Continue reading: Trance Review
Simon is a successful auctioneer of fine art who gets tracked down by a ruthless gang of organised criminals after an extremely valuable painting seen at one auction gets lost. He is subject to brutal torture as they fruitlessly try to uncover the artwork and he finds himself teaming up with the professional hypnotherapist Elizabeth to access the information in his brain that he can't quite reach. His life depends on him making the right choice between forcing himself to remember and letting himself forget the location of the painting but soon he finds that reality, suggestion and general delusions are becoming distorted putting more than just his life at stake, but also his sanity.
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When he was a baby, Ambrosio was raised by Capucin monks in a Spanish monastery. He becomes a devout monk and, as an adult, his sermons are among the most popular in the country, if not the most popular. However, most of his fellow monks are jealous of Ambrosio's success.
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In 1904 Zurich, Jung (Fassbender) tests Freud's theoretical "talking cure" on manic patient Sabina (Knightley). And it works, revealing Sabina's own skills as a potential shrink. Two years later, Jung travels to Vienna to meet Freud (Mortensen), and they start a working friendship. But when Freud refers an outspoken patient (Cassel), Jung starts to question his morality. As a result, he starts an affair with Sabina, which is much hotter than his comfortable marriage to Emma (Gadon). But this causes him to question Freud's theories, leading to a clash of the titans.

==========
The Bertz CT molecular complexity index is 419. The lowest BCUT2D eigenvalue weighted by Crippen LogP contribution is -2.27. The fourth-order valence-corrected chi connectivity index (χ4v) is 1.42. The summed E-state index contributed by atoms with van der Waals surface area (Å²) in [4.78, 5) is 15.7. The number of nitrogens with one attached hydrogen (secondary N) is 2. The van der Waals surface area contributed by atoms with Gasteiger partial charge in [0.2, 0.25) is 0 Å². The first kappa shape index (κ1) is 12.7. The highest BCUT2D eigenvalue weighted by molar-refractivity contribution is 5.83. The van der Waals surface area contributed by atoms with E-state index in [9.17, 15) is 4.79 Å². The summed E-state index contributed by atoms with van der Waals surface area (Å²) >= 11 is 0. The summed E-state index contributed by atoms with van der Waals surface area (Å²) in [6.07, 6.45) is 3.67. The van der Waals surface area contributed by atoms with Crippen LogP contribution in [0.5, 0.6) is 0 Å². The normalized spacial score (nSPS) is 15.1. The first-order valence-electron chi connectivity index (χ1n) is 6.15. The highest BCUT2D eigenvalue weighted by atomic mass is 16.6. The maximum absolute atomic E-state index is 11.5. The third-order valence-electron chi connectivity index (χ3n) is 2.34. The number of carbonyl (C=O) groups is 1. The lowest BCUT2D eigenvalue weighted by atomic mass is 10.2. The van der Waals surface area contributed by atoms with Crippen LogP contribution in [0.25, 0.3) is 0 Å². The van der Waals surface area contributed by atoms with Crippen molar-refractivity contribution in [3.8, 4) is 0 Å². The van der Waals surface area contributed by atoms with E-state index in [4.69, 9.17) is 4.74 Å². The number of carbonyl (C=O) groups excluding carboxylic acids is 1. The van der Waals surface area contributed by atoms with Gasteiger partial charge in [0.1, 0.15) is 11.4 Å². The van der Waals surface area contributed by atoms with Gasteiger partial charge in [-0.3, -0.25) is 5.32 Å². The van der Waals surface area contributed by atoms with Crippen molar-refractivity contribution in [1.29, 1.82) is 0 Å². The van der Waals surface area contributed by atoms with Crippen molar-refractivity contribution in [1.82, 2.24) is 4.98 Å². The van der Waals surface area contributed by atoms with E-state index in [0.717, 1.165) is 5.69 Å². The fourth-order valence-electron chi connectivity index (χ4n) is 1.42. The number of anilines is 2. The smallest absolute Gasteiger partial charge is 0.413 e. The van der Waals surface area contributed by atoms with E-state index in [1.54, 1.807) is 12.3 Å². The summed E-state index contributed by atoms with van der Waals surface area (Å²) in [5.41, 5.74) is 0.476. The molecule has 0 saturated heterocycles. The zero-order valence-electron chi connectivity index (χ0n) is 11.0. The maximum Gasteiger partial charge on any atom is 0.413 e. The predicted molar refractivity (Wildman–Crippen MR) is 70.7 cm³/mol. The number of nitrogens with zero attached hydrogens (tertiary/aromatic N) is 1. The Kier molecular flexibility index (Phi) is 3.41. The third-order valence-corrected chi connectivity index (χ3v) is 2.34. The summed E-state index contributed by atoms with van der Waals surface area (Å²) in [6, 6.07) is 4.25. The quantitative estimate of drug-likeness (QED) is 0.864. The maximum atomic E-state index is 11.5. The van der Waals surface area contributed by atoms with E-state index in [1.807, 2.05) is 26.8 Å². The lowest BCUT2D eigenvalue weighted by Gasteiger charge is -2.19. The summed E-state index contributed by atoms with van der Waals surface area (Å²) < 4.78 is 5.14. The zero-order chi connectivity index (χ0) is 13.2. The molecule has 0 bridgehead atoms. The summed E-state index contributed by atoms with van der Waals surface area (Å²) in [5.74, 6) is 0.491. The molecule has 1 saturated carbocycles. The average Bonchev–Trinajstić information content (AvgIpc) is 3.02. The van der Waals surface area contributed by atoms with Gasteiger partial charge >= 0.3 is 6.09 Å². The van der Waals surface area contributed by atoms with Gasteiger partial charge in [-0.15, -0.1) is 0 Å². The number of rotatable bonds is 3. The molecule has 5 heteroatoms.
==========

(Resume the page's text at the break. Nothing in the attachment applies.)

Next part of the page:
Continue reading: A Dangerous Method Review
Set in Vienna before the start of World War One, Carl Jung, a student of Sigmund Freud, is employing some of Freud's techniques on psychoanalysis to treat a patient at the Burgh"lzli Mental Hospital, a beautiful Russian woman called Sabina Spielrein, who has repressed paternal issues.
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Date of birth
23rd November, 1966
It's been nine years since Matt Damon and Paul Greengrass collaborated on The Bourne Ultimatum,...
Happily ever after wasn't always the way fairy tales turned out. Sometimes Princesses, Kings, Queens...
Jason Bourne comes as the fifth instalment in the revival of Bourne to our screens...
Jason Bourne is used to living in the shadows. Since uncovering the wrongdoings of operation...
With his feature debut, young Australian filmmaker Ariel Kleiman tells a creepy story about a...
A meaty, fascinating story is splintered into three plot strands that battle for the viewer's...
Danny Boyle is obviously having a ball with this thriller, deploying every cinematic trick he...
This 16th century freak-out is ravishingly beautiful to look at, but it's also turgid and...
When he was a baby, Ambrosio was raised by Capucin monks in a Spanish monastery....
Cronenberg's brainy approach makes this film fascinating but demanding as it traces the birth of...
Lurid and more than a little absurd, this wild road movie is a colourful combination...